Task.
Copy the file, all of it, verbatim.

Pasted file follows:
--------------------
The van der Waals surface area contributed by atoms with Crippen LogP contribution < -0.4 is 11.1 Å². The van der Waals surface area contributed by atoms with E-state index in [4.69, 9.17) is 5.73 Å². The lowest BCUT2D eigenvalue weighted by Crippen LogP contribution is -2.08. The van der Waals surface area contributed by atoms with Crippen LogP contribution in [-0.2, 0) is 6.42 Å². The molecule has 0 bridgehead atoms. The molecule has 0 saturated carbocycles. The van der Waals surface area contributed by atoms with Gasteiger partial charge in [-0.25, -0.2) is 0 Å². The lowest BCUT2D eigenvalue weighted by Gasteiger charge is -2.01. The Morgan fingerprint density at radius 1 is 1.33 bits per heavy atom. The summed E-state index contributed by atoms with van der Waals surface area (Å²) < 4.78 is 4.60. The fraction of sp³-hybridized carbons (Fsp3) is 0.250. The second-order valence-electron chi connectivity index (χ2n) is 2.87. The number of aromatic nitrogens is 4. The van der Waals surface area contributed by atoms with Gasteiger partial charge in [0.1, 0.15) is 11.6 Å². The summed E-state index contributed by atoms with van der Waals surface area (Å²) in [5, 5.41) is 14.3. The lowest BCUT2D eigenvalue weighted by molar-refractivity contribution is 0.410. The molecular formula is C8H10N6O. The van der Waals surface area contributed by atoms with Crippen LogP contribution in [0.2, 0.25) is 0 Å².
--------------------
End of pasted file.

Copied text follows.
The van der Waals surface area contributed by atoms with Crippen LogP contribution < -0.4 is 11.1 Å². The van der Waals surface area contributed by atoms with E-state index in [4.69, 9.17) is 5.73 Å². The lowest BCUT2D eigenvalue weighted by Crippen LogP contribution is -2.08. The van der Waals surface area contributed by atoms with Crippen LogP contribution in [-0.2, 0) is 6.42 Å². The molecule has 0 bridgehead atoms. The molecule has 0 saturated carbocycles. The van der Waals surface area contributed by atoms with Gasteiger partial charge in [-0.25, -0.2) is 0 Å². The lowest BCUT2D eigenvalue weighted by Gasteiger charge is -2.01. The Morgan fingerprint density at radius 1 is 1.33 bits per heavy atom. The summed E-state index contributed by atoms with van der Waals surface area (Å²) < 4.78 is 4.60. The fraction of sp³-hybridized carbons (Fsp3) is 0.250. The second-order valence-electron chi connectivity index (χ2n) is 2.87. The number of aromatic nitrogens is 4. The van der Waals surface area contributed by atoms with Gasteiger partial charge in [0.1, 0.15) is 11.6 Å². The summed E-state index contributed by atoms with van der Waals surface area (Å²) in [5, 5.41) is 14.3. The lowest BCUT2D eigenvalue weighted by molar-refractivity contribution is 0.410. The molecular formula is C8H10N6O. The van der Waals surface area contributed by atoms with Crippen LogP contribution in [0.2, 0.25) is 0 Å².